Bob Mackinnon

The Cult of the Eight-Card Fit

The Law of Total Tricks has had a profound influence on modern bidding practices. Players are willing to act on the belief that usually it is safe to enter the bidding on the priori promise of an 8-card fit and not much else. Distribution is everything. Most of the time they get away with bidding on less than the traditional HCP requirements. One danger is that about 1 time in 6 there is no 8+-card fit, so winning the contract may turn out to be a pyrrhic victory. Secondly, the long suits may be poorly stocked with honours, reducing the number of total tricks. If you hold top honors in their main suit, they are likely to be in the same position vis-à-vis your main suit. Thirdly, if an opponent becomes declarer, the defence may suffer on the opening lead, and knowledge of the distribution may aid him in bringing home a risky contract.

These 3 points should be the keystone to defending against active bidders. Under normal circumstances a player does well to adhere to the cult and bid to a contract that matches his potential with regard to total tricks. When values are evenly distributed about the table, the chances of being doubled in a partial are not great. After that level is reached, but not before, one may consider doubling for penalties if the opponents carry on dangerously. Obviously, within the realm of the new reality, one’s competitive bidding agreements must be geared towards this approach.

Here is an example from the Semi-Finals 2011 Bermuda Bowl where a player sought prematurely to punish overly active opponents who may have bid too high.

Dealer: West

Vul: EW





















Grue Fleisher Lall

2♣* Pass 2NT* Pass
3 Pass Pass Dble

All Pass

Grue’s 2♣ bid promised a 6-card suit, 11-15 HCP. Lall’s 2NT was a ‘good’ raise to 3♣ (as opposed to a raise based solely on the number of clubs held). Discretion being the better part of valor, Kamil could not double for takeout at this point, because 2NT included the (rare) possibility that Lall held a good hand without a club fit. Once it was confirmed that the opponents had bid to the level of their 9-card fit with the HCPs evenly distributed between the sides, Kamil felt he could make a balancing double to compete for the part score. He was assured of at least an 8-card fit with his partner.

The match had not been going well for Fleisher’s team, and he obviously felt in the need for a swing. We can see that gambling a penalty double on the basis of ♣KJT opposite a singleton was not the winning decision, as it resulted in a score of -870. The ♣KJT look promising but they produced just 1 trump trick. We surmise that normally Fleisher would have pulled to 3 which goes down 1 but which beats the result achieved at the other table, 4 down 2. If the opponents had continued mistakenly on to 4♣, then a penalty double might be called for, but it is not to be recommended here when there is no assurance that 3 makes and 4♣ doesn’t.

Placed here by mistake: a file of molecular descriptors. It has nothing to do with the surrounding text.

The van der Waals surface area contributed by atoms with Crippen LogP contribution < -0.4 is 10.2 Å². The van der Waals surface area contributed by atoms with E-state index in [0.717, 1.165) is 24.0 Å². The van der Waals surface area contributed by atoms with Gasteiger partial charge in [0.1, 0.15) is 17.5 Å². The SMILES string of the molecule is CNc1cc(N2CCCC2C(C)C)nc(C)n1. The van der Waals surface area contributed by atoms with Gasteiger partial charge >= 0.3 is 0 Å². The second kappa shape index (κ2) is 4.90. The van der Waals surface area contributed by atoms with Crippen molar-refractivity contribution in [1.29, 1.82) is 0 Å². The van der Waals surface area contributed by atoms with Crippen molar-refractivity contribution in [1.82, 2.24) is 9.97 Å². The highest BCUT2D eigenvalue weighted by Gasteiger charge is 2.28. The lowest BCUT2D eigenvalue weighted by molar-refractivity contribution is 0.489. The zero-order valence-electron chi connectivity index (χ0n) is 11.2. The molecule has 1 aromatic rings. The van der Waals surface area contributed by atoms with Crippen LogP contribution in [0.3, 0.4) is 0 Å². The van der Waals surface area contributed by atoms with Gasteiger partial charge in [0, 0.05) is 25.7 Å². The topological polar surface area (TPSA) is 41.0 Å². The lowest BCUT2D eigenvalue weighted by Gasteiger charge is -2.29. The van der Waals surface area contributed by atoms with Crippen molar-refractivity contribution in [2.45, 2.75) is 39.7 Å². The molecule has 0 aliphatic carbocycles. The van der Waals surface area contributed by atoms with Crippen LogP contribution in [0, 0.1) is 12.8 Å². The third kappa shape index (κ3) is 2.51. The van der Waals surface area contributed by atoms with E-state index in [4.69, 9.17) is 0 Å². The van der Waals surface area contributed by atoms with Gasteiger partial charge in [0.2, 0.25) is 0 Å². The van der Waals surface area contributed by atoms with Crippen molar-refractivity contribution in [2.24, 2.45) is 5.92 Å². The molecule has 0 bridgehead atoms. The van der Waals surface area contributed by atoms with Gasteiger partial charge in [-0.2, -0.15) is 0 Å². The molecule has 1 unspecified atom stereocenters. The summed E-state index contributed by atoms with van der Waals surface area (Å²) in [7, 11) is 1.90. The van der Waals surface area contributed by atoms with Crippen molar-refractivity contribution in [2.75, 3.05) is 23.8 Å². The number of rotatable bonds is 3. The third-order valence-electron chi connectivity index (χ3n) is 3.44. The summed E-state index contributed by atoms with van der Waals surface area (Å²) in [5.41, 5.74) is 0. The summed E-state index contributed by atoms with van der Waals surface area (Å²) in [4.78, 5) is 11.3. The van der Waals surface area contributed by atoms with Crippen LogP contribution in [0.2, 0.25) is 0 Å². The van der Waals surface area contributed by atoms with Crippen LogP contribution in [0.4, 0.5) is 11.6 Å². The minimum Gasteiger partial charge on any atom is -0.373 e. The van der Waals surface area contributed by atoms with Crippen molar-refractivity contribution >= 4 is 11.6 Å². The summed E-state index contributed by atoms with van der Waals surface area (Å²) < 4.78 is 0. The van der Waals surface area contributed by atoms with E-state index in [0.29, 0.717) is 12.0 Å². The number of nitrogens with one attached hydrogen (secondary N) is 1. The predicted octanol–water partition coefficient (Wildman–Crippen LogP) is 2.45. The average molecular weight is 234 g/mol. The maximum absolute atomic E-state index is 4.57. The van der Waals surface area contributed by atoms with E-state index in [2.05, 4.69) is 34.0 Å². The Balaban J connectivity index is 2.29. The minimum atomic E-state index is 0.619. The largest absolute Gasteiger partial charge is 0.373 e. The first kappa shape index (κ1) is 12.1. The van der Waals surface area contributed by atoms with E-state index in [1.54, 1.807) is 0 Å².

Again we see the propensity of Grue-Lall to avoid a direct raise when they have some semblance of high card power. Lall’s bidding 3♣ directly might make it easier psychologically for Kamil-Fleisher to compete effectively. The 2NT bid contained a poison pill: the threat of a strong hand with a misfit in clubs. However, this is rare, and an opponent should act on what is most probable, taking a risk that may occasionally cost a lot. The effect of these unlimited transfers in competition is to give the opponents extra bids with which to describe their potential in the face of dubious actions. So one should define the difference between direct action over a transfer and delayed actions against the expected weak sign-offs. I would define direct actions as strong, a direct double of 2NT being balanced takeout, and 3♣ as a game search with short clubs. Thus, when South passes 2NT and later balances against 3♣ with a double, the guidelines are set and North knows not to attempt a speculative double of 4♣, as discussed above.

A most amusing but instructive comedy of errors occurred in the Semi-Final match between the USA teams. It shows what can happen when both sides are bidding like crazy in an atmosphere of mutual misunderstanding.

Dealer: South

Vul: NS





♣ 63





♣ A




♣ KJT542





♣ Q987

Weinstein Grue Levin

2* Dble 2 2NT (?)

Pass 3 Dble Pass

Pass 3 Pass Pass
Dble Pass Pass 3NT
Dble All Pass